At Amazon we’re constantly looking for leaders who can invent, think big, have a bias for action, and are obsessed by delivering results for their customers.

Those principles will sound familiar to anybody who has served in the Armed Forces, as well as military spouses and their families. That’s why thousands of veterans and military spouses are driving innovation and raising the bar on the customer experience at Amazon around the world – applying their knowledge, skills, and leadership abilities to redefine what’s possible.

We are committed to creating opportunities for ex-military communities, military spouses and their families – including our renewal of the UK government’s Armed Forces Covenant earlier this year. Since 2011, we have also offered the Amazon Military Programme in the UK to create opportunities for veterans to pursue exciting post-military careers at Amazon sites across the country.

This year we are continuing to act on our commitment to support the Armed Forces community with the expansion of Amazon’s UK Corporate Military Internship.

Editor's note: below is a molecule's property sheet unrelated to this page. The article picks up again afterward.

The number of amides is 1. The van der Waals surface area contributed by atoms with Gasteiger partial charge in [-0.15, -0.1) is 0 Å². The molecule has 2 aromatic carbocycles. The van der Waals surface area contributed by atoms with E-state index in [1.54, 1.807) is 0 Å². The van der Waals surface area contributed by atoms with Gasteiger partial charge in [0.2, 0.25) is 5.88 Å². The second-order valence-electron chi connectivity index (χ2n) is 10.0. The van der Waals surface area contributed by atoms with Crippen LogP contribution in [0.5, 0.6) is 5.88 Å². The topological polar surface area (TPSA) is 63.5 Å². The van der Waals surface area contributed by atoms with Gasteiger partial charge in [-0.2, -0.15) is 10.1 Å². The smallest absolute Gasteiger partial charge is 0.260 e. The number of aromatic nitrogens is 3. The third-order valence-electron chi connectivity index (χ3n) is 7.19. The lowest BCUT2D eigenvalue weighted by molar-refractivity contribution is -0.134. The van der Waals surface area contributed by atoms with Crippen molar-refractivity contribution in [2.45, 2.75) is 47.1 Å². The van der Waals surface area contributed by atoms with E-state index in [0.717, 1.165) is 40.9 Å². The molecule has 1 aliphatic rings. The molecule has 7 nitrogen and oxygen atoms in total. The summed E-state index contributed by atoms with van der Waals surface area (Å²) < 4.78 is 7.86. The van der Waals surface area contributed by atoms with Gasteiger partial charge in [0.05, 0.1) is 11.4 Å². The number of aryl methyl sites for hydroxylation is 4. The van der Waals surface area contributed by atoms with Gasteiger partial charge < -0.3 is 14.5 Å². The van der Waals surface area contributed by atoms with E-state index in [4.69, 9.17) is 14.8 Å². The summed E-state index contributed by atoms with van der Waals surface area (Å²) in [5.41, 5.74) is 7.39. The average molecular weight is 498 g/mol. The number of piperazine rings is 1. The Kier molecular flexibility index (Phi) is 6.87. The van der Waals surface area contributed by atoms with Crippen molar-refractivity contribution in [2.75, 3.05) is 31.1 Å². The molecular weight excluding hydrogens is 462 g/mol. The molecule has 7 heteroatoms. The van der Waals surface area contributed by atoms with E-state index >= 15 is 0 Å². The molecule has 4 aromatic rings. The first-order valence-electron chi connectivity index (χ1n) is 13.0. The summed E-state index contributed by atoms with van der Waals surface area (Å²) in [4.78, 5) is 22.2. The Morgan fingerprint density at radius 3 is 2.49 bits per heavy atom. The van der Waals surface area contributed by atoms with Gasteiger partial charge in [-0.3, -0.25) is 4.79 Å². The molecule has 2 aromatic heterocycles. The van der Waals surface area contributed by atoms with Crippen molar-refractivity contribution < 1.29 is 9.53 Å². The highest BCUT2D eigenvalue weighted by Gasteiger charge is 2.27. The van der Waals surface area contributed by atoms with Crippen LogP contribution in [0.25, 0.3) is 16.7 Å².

The six-month paid internship offers a path directly into corporate roles for those transitioning from the Armed Forces, with interns supported throughout their transition to the corporate world, including a military mentor who already works at Amazon, tailored support from line management and an onboarding buddy.

Sound interesting? Join our special event on Thursday November 18th (11:30-13:00) where you’ll learn about the Amazon business and Internship programme and hear from ex-military personnel working for Amazon.

To find out more, we spoke to current UK Corporate Military Interns about their experiences so far, life after the military, and rewarding careers at Amazon.

“I’ve found stability and opportunity with Amazon”

headshot of Abigail Sawyer, UK Consumer Military Intern
Abigail Sawyer, Amazon’s UK Corporate Military Internship

Abigail Sawyer only recently left the Royal Air Force, where she had worked as a nursing officer and in aviation safety.

Having worked across desk jobs, medical evaluations and much more, Abigail is no stranger to flexibility: “In the military you could be working on multiple workstreams, so learning to spin plates has been a really useful transferable skill for this internship!”

“When you leave the military, the top priority is to find stability and opportunities,” she adds, “and I feel lucky to have found both with Amazon. This internship is a testament to Amazon’s commitment to the Armed Forces. I come from a medical background, but they have taken a chance on me and are investing in training me. The support has been incredible.”